I think it’s possible to cultivate a sense of abundance and gratitude in which physical limits—of an individual body or of an ecosystem—become invitations to tremendous creativity and to different kinds of growth: spiritual, moral, intellectual, and relational. I also think we can push limits in ways that honor our innate drive to explore, learn, innovate, and grow, but to do so with care and humility and without causing damage and destruction.
I’m learning to do that better in the arena of exercise and sport, but we can do the same in terms of technology, agriculture, and all of our large-scale efforts. This is one of the most exciting and rewarding human endeavors I can imagine for the decades and centuries to come. When we have gone past sensible limits, though, it’s so important to cultivate self-compassion. As my knee is healing, one of my key spiritual challenges is to avoid beating myself up and adding insult to my injury. God’s invitation to me is to believe and trust that even—perhaps especially—in weakness, vulnerability, and pain, I’m still worthy of love.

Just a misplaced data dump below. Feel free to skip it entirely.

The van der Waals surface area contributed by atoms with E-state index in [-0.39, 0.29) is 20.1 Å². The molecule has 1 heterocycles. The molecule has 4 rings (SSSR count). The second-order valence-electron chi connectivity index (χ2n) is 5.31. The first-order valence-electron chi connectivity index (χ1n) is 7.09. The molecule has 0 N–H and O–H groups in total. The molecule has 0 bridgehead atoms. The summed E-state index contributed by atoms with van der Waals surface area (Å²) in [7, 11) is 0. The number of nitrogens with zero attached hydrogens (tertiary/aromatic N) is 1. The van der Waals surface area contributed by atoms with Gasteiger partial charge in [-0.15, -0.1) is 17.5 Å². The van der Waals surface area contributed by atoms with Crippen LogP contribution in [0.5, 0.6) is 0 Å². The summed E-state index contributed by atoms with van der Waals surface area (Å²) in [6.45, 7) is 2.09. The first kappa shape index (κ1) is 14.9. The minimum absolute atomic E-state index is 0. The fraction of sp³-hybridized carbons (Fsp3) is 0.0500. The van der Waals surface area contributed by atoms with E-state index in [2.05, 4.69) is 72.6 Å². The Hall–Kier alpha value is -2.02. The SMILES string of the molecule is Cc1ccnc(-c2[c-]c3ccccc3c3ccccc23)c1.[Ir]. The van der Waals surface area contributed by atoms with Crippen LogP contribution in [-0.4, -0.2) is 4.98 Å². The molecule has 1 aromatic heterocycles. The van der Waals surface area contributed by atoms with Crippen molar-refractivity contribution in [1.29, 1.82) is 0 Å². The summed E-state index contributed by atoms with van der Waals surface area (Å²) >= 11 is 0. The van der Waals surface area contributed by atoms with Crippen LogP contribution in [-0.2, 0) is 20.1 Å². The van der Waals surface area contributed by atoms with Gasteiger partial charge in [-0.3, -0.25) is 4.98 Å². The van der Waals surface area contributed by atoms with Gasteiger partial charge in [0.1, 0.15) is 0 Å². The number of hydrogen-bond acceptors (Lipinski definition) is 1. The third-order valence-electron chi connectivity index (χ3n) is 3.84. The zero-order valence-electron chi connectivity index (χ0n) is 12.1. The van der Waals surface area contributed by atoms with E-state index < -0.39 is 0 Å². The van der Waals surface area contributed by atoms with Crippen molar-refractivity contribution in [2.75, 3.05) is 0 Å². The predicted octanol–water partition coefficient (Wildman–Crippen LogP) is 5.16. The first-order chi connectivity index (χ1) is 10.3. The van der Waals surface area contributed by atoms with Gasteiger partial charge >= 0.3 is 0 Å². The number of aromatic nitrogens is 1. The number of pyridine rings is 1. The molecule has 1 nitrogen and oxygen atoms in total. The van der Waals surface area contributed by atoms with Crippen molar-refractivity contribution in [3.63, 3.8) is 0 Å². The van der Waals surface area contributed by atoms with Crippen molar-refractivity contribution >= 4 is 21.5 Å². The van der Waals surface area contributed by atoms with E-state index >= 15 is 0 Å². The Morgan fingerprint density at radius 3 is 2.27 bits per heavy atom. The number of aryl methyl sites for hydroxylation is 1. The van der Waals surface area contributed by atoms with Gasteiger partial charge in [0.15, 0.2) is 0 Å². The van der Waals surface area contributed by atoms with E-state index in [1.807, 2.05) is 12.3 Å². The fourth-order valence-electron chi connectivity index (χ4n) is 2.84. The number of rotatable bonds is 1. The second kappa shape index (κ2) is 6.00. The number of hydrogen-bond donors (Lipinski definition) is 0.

Fortunately, as I recover, I’m blessed with family, friends, and colleagues who treat me with the kindness that I often have trouble showing toward myself. Their care also helps me get through those moments when I’m staring into an abyss of fear and despair, thinking I will never get better.
We can direct similar compassion toward the large-scale suffering of Mother Earth. It’s a hard thing to witness and feel and grieve the hurt and harm we’ve collectively wrought. It’s far easier to distract ourselves with Netflix or with fantasies about colonizing Mars. But we can—we must—still love Mother Earth, strip-mined and deforested and polluted as she is. Even with her once elegantly balanced ecosystems now wounded and ailing, she is still our one and only home.